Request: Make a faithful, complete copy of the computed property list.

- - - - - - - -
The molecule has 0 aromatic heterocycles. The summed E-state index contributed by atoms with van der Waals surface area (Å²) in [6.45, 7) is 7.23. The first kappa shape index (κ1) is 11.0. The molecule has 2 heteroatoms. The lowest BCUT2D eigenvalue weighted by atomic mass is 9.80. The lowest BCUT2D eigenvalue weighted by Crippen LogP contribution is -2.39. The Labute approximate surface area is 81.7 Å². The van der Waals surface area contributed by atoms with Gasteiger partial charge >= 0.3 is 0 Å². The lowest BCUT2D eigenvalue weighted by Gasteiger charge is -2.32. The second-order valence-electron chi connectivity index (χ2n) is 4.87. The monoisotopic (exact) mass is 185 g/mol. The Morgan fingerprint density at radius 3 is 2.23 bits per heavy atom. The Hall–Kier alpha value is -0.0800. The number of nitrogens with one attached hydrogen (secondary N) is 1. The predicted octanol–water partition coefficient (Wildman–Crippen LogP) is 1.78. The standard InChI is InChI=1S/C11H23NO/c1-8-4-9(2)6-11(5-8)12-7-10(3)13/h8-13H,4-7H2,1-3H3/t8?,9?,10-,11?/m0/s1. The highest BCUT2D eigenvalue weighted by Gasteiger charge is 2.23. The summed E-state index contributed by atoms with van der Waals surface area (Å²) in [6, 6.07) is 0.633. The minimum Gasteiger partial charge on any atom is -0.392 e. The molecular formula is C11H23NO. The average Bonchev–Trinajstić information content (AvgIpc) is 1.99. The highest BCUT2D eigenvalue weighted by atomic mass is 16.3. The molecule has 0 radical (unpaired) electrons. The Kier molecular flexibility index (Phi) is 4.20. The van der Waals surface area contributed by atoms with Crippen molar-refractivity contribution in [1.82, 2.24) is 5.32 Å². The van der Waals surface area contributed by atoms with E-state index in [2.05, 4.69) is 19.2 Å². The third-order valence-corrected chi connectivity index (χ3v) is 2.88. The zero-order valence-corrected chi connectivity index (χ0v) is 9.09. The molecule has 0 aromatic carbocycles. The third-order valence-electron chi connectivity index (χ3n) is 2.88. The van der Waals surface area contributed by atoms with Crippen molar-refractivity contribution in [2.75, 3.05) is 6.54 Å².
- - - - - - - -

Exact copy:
The molecule has 0 aromatic heterocycles. The summed E-state index contributed by atoms with van der Waals surface area (Å²) in [6.45, 7) is 7.23. The first kappa shape index (κ1) is 11.0. The molecule has 2 heteroatoms. The lowest BCUT2D eigenvalue weighted by atomic mass is 9.80. The lowest BCUT2D eigenvalue weighted by Crippen LogP contribution is -2.39. The Labute approximate surface area is 81.7 Å². The van der Waals surface area contributed by atoms with Gasteiger partial charge >= 0.3 is 0 Å². The lowest BCUT2D eigenvalue weighted by Gasteiger charge is -2.32. The second-order valence-electron chi connectivity index (χ2n) is 4.87. The monoisotopic (exact) mass is 185 g/mol. The Morgan fingerprint density at radius 3 is 2.23 bits per heavy atom. The Hall–Kier alpha value is -0.0800. The number of nitrogens with one attached hydrogen (secondary N) is 1. The predicted octanol–water partition coefficient (Wildman–Crippen LogP) is 1.78. The standard InChI is InChI=1S/C11H23NO/c1-8-4-9(2)6-11(5-8)12-7-10(3)13/h8-13H,4-7H2,1-3H3/t8?,9?,10-,11?/m0/s1. The highest BCUT2D eigenvalue weighted by Gasteiger charge is 2.23. The summed E-state index contributed by atoms with van der Waals surface area (Å²) in [6, 6.07) is 0.633. The minimum Gasteiger partial charge on any atom is -0.392 e. The molecular formula is C11H23NO. The average Bonchev–Trinajstić information content (AvgIpc) is 1.99. The highest BCUT2D eigenvalue weighted by atomic mass is 16.3. The molecule has 0 radical (unpaired) electrons. The Kier molecular flexibility index (Phi) is 4.20. The van der Waals surface area contributed by atoms with Crippen molar-refractivity contribution in [1.82, 2.24) is 5.32 Å². The van der Waals surface area contributed by atoms with E-state index in [2.05, 4.69) is 19.2 Å². The third-order valence-corrected chi connectivity index (χ3v) is 2.88. The zero-order valence-corrected chi connectivity index (χ0v) is 9.09. The molecule has 0 aromatic carbocycles. The third-order valence-electron chi connectivity index (χ3n) is 2.88. The van der Waals surface area contributed by atoms with Crippen molar-refractivity contribution in [2.75, 3.05) is 6.54 Å².